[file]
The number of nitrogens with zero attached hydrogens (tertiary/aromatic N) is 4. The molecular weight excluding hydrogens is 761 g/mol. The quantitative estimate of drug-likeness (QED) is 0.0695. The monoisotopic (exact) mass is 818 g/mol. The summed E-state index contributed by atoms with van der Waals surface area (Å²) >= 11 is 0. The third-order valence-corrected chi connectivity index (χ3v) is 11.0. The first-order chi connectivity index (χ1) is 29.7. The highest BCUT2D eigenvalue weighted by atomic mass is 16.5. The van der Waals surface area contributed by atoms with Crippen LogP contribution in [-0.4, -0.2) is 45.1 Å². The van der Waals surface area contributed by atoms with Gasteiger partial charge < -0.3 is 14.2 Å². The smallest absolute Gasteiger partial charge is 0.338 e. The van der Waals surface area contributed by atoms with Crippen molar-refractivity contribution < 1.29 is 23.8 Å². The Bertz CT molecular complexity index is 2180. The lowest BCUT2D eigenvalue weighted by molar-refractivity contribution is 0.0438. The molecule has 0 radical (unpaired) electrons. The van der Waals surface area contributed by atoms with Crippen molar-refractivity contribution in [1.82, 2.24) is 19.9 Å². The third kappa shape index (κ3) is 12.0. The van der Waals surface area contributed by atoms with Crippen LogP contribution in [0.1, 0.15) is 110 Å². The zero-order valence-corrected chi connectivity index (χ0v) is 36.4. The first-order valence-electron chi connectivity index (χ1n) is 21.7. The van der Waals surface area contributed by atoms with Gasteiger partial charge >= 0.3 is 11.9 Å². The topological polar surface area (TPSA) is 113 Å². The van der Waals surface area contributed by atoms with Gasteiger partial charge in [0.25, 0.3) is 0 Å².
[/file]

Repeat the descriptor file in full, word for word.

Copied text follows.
The number of nitrogens with zero attached hydrogens (tertiary/aromatic N) is 4. The molecular weight excluding hydrogens is 761 g/mol. The quantitative estimate of drug-likeness (QED) is 0.0695. The monoisotopic (exact) mass is 818 g/mol. The summed E-state index contributed by atoms with van der Waals surface area (Å²) >= 11 is 0. The third-order valence-corrected chi connectivity index (χ3v) is 11.0. The first-order chi connectivity index (χ1) is 29.7. The highest BCUT2D eigenvalue weighted by atomic mass is 16.5. The van der Waals surface area contributed by atoms with Crippen LogP contribution in [-0.4, -0.2) is 45.1 Å². The van der Waals surface area contributed by atoms with Gasteiger partial charge < -0.3 is 14.2 Å². The smallest absolute Gasteiger partial charge is 0.338 e. The van der Waals surface area contributed by atoms with Crippen molar-refractivity contribution < 1.29 is 23.8 Å². The Bertz CT molecular complexity index is 2180. The lowest BCUT2D eigenvalue weighted by molar-refractivity contribution is 0.0438. The molecule has 0 radical (unpaired) electrons. The van der Waals surface area contributed by atoms with Crippen molar-refractivity contribution in [1.82, 2.24) is 19.9 Å². The third kappa shape index (κ3) is 12.0. The van der Waals surface area contributed by atoms with Crippen LogP contribution in [0.1, 0.15) is 110 Å². The zero-order valence-corrected chi connectivity index (χ0v) is 36.4. The first-order valence-electron chi connectivity index (χ1n) is 21.7. The van der Waals surface area contributed by atoms with Gasteiger partial charge >= 0.3 is 11.9 Å². The topological polar surface area (TPSA) is 113 Å². The van der Waals surface area contributed by atoms with Gasteiger partial charge in [0.25, 0.3) is 0 Å².